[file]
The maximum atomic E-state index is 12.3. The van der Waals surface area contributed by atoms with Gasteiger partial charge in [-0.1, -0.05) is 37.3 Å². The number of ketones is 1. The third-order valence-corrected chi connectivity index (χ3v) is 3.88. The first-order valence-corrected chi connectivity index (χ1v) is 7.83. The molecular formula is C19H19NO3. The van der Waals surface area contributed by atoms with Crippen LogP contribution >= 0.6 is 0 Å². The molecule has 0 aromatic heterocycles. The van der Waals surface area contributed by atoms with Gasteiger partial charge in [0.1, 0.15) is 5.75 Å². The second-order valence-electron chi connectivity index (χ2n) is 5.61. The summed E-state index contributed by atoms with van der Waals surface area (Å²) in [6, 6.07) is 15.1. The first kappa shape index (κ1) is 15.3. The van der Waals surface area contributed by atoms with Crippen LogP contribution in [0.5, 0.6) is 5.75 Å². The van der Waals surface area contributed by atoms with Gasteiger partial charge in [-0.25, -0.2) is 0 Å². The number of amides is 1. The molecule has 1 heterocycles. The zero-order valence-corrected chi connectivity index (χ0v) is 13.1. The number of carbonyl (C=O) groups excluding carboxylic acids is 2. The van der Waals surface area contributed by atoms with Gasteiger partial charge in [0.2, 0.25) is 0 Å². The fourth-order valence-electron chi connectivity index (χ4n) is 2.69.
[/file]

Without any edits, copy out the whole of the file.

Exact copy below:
The maximum atomic E-state index is 12.3. The van der Waals surface area contributed by atoms with Gasteiger partial charge in [-0.1, -0.05) is 37.3 Å². The number of ketones is 1. The third-order valence-corrected chi connectivity index (χ3v) is 3.88. The first-order valence-corrected chi connectivity index (χ1v) is 7.83. The molecular formula is C19H19NO3. The van der Waals surface area contributed by atoms with Crippen LogP contribution >= 0.6 is 0 Å². The molecule has 0 aromatic heterocycles. The van der Waals surface area contributed by atoms with Gasteiger partial charge in [0.1, 0.15) is 5.75 Å². The second-order valence-electron chi connectivity index (χ2n) is 5.61. The summed E-state index contributed by atoms with van der Waals surface area (Å²) in [6, 6.07) is 15.1. The first kappa shape index (κ1) is 15.3. The van der Waals surface area contributed by atoms with Crippen LogP contribution in [0.5, 0.6) is 5.75 Å². The van der Waals surface area contributed by atoms with Gasteiger partial charge in [-0.25, -0.2) is 0 Å². The number of amides is 1. The molecule has 1 heterocycles. The zero-order valence-corrected chi connectivity index (χ0v) is 13.1. The number of carbonyl (C=O) groups excluding carboxylic acids is 2. The van der Waals surface area contributed by atoms with Gasteiger partial charge in [0.2, 0.25) is 0 Å². The fourth-order valence-electron chi connectivity index (χ4n) is 2.69.